It’s $1100 for a complete set with the lighthouses, controllers, and all, or $800 if you want to reuse an original Vive setup. You get higher resolution screens, a better headstrap, headphones. Kyle Orland and Sam Machkovech reviewed it for Ars:
Despite the improvements, though, the Vive Pro still includes some of the same basic design problems of the original. The eyepiece housing (which now allows for additional room for eyeglasses, toggled by an easy button press and slider) still ends up pressed up tightly against the front of your face, creating a thick seal that traps heat and puts significant pressure on the sinuses. Any decently long VR session threatens to turn your face into a sweaty, red mess that can lead to significant steam buildup on the lenses. Worse, the front-of-face foam padding feels decidedly non-Pro. HTC has been showing this off at press events with a custom leather face cushion, and for this price, we wish they’d offered the same option as a consumer default.
There’s nothing that sounds more appealing than turning into a sweaty red mess. The resolution bump is the best part of the Vive Pro, but is it really worth paying over twice the price of the base Vive if you’re starting from scratch? Read the rest of their review.
HTC announced a Vive Pro with higher resolution goggles than their original SteamVR virtual reality headset, built-in headphones (they were previously available separately), a more comfortable strap, a second camera and microphone are now built into the headset, and an official wireless module that is sold separately.
The resolution is the biggest thing here. The first Vive was only 1080×1200 pixels for the display going to each eye. The Pro is 1440×1600 per-eye. This should help to eliminate some of the issues the original had with text and other details. HTC also promises that it’ll be easier to adjust the headset to suit your eyes.
I still feel like it’s wrong to announce a thing without a price or any dates for when it’ll be available, but there you go. Maybe they’re trying to get out ahead of an upcoming Oculus announcement. I’m glad that the Vive is still a going concern because I don’t want anything to do with Oculus after the Palmer Luckey debacle. It would be even better if this means that HTC will lower the price of the original Vive but they might just put the Pro at a higher one and be done with it for now.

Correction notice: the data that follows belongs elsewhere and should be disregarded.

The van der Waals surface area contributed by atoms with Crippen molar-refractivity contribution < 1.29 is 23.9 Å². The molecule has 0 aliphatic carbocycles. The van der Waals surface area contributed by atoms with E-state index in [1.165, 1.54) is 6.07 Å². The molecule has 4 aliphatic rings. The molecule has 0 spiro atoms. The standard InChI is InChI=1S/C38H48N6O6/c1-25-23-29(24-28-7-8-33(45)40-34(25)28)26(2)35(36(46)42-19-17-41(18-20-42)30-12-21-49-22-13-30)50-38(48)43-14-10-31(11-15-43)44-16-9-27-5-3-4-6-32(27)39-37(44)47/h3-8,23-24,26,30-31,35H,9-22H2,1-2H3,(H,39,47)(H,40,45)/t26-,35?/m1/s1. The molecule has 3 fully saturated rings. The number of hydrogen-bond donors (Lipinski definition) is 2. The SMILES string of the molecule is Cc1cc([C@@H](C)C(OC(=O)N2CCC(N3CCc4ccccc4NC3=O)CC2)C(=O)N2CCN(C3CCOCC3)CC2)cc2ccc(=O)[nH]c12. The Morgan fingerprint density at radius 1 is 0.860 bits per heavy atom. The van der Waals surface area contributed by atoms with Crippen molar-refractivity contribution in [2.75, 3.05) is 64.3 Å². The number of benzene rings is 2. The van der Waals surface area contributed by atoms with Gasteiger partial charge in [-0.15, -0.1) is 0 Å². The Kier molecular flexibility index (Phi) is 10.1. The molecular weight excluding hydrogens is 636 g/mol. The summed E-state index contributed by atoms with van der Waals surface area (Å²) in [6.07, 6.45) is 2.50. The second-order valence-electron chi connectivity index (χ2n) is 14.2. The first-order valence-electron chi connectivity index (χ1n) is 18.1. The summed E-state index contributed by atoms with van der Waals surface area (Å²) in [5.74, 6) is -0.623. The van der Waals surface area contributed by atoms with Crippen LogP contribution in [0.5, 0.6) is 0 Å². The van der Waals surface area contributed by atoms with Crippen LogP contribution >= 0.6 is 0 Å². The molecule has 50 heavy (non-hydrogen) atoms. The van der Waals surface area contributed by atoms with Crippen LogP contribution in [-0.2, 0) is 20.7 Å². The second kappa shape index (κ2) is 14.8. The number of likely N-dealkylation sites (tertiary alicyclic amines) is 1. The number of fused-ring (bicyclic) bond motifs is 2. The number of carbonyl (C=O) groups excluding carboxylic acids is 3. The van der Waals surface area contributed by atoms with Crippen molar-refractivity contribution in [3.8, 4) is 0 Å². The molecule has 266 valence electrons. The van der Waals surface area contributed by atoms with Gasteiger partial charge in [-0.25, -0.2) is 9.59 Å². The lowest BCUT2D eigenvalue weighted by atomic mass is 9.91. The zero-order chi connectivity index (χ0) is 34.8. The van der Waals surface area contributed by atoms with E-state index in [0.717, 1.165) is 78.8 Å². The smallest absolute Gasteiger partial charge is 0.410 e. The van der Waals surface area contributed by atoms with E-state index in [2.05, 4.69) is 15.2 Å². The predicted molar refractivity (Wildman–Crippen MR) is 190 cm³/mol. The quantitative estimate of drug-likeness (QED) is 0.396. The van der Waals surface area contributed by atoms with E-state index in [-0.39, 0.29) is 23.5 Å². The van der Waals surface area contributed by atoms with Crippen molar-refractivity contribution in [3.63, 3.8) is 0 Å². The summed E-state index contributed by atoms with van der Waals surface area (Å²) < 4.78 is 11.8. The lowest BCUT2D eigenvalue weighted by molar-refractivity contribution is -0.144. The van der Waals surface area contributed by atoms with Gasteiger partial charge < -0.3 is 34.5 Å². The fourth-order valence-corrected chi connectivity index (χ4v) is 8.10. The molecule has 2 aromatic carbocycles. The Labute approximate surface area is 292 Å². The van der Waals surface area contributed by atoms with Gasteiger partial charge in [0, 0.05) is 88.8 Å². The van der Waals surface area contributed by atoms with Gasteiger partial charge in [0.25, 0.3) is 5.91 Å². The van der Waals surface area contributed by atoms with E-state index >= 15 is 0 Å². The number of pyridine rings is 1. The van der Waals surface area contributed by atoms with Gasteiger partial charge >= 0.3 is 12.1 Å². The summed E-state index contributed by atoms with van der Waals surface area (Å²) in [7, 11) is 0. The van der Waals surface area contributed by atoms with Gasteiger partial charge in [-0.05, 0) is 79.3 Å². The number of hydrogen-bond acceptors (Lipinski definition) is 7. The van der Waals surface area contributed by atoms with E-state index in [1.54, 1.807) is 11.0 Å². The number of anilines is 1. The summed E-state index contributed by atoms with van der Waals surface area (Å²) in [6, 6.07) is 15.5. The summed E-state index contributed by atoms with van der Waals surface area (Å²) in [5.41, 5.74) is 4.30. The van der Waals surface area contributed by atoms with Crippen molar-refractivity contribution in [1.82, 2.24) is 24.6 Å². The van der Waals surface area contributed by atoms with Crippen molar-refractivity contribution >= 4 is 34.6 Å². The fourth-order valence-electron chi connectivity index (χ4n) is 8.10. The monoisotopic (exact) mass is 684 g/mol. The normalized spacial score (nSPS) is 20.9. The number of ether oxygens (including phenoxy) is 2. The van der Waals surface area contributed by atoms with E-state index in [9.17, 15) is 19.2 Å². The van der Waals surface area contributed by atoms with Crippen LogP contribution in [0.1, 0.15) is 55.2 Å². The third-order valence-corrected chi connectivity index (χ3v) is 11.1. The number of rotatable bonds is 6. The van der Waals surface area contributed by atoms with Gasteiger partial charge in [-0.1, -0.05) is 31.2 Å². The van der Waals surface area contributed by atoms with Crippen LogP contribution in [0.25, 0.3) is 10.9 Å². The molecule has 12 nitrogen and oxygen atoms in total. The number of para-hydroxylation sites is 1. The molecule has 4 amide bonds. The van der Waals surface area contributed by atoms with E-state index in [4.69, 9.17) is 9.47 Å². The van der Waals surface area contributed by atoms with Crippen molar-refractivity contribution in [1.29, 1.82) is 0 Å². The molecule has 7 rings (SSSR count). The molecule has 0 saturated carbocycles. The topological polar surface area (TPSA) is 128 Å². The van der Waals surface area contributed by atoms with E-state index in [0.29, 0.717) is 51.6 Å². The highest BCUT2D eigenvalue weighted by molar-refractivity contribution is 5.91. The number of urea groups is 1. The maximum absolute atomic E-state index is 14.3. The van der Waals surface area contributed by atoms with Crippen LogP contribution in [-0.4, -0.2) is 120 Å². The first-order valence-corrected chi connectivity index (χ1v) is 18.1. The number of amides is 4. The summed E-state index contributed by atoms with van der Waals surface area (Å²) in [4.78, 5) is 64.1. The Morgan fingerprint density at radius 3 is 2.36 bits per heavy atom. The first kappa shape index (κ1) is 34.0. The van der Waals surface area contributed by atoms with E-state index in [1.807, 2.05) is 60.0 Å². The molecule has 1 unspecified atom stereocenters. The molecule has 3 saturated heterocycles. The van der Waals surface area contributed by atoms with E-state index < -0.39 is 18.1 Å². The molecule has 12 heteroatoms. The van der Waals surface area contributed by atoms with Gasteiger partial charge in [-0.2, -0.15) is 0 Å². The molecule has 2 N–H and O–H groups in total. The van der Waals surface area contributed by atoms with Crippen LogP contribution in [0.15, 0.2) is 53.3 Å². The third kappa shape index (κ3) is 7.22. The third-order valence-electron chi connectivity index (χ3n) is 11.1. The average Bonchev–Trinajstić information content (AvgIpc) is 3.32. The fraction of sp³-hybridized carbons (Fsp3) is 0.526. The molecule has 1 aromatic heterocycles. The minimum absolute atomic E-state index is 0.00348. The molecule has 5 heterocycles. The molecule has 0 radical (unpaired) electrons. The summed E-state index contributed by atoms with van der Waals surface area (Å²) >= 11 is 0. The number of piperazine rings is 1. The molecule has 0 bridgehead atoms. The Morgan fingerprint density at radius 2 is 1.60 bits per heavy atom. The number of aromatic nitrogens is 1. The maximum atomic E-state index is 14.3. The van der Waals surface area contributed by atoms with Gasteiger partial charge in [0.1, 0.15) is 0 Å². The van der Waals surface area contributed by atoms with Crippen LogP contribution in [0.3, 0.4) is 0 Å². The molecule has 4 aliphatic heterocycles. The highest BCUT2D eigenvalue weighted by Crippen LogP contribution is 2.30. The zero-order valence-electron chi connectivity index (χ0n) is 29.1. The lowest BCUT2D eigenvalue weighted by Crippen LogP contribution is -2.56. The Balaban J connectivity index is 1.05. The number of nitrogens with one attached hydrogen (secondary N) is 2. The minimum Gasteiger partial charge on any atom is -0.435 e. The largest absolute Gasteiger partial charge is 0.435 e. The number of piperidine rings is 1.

HTC also has their own store for software called Viveport available with or without a subscription. It’s available inside the headset now, and the gimmick is that there may be previews available of the different experiences it offers.
I kind of get why HTC might want a separate storefront from Steam, developers aren’t always going to be eager to go through Valve’s process for every kind of software and Valve might not want a billion short VR experiences crapping up their money hog. As it is, HTC claims over 1000 pieces of software in their store. I don’t think anybody wants to visit it, but maybe the interactive demos in VR will be useful.
It’d be better if Valve lowered the barrier for software to get onto Steam while increasing the level of moderation for absolutely disgraceful shit like Dating Lessons, the VR software from some MRA shitbags who want to turn normal men into people who “won’t take no for an answer.” That garbage is still available for sale a year after I wrote about it.
Liam Dawe is killing it. Here’s his list of what Valve needs to get done in order to get SteamOS back on track, One thing that has been really bothering me, where’s the support for Linux/SteamOS with the HTC Vive?: